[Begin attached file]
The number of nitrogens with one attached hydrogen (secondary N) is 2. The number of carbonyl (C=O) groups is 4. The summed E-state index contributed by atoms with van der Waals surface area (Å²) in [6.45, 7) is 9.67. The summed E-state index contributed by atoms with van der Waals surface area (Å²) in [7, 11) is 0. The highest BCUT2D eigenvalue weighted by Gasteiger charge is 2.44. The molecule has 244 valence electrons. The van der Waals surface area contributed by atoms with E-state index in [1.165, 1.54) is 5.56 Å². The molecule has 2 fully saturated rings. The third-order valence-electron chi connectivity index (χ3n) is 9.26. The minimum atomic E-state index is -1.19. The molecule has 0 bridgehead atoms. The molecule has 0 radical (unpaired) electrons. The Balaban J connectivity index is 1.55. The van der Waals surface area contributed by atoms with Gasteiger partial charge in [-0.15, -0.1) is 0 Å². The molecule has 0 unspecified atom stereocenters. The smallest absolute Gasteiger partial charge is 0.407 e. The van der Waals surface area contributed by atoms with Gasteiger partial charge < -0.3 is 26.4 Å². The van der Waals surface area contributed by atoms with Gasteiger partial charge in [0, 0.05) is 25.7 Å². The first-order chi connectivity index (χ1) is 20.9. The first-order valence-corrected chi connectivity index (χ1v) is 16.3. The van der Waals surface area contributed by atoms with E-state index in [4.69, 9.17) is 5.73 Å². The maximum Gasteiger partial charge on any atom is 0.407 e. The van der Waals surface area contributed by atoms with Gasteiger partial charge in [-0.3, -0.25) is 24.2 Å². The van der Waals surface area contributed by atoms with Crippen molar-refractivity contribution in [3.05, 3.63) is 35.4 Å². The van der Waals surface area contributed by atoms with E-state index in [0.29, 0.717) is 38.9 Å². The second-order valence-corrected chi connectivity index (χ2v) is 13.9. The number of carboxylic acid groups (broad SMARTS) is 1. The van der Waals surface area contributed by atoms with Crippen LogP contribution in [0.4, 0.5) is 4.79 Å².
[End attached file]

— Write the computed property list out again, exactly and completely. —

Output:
The number of nitrogens with one attached hydrogen (secondary N) is 2. The number of carbonyl (C=O) groups is 4. The summed E-state index contributed by atoms with van der Waals surface area (Å²) in [6.45, 7) is 9.67. The summed E-state index contributed by atoms with van der Waals surface area (Å²) in [7, 11) is 0. The highest BCUT2D eigenvalue weighted by Gasteiger charge is 2.44. The molecule has 244 valence electrons. The van der Waals surface area contributed by atoms with E-state index in [1.165, 1.54) is 5.56 Å². The molecule has 2 fully saturated rings. The third-order valence-electron chi connectivity index (χ3n) is 9.26. The minimum atomic E-state index is -1.19. The molecule has 0 bridgehead atoms. The molecule has 0 radical (unpaired) electrons. The Balaban J connectivity index is 1.55. The van der Waals surface area contributed by atoms with Gasteiger partial charge in [-0.15, -0.1) is 0 Å². The molecule has 0 unspecified atom stereocenters. The smallest absolute Gasteiger partial charge is 0.407 e. The van der Waals surface area contributed by atoms with Gasteiger partial charge < -0.3 is 26.4 Å². The van der Waals surface area contributed by atoms with Gasteiger partial charge in [0, 0.05) is 25.7 Å². The first-order chi connectivity index (χ1) is 20.9. The first-order valence-corrected chi connectivity index (χ1v) is 16.3. The van der Waals surface area contributed by atoms with E-state index in [4.69, 9.17) is 5.73 Å². The maximum Gasteiger partial charge on any atom is 0.407 e. The van der Waals surface area contributed by atoms with Gasteiger partial charge in [-0.3, -0.25) is 24.2 Å². The van der Waals surface area contributed by atoms with Crippen molar-refractivity contribution in [3.05, 3.63) is 35.4 Å². The van der Waals surface area contributed by atoms with E-state index in [0.29, 0.717) is 38.9 Å². The second-order valence-corrected chi connectivity index (χ2v) is 13.9. The number of carboxylic acid groups (broad SMARTS) is 1. The van der Waals surface area contributed by atoms with Crippen LogP contribution in [0.4, 0.5) is 4.79 Å².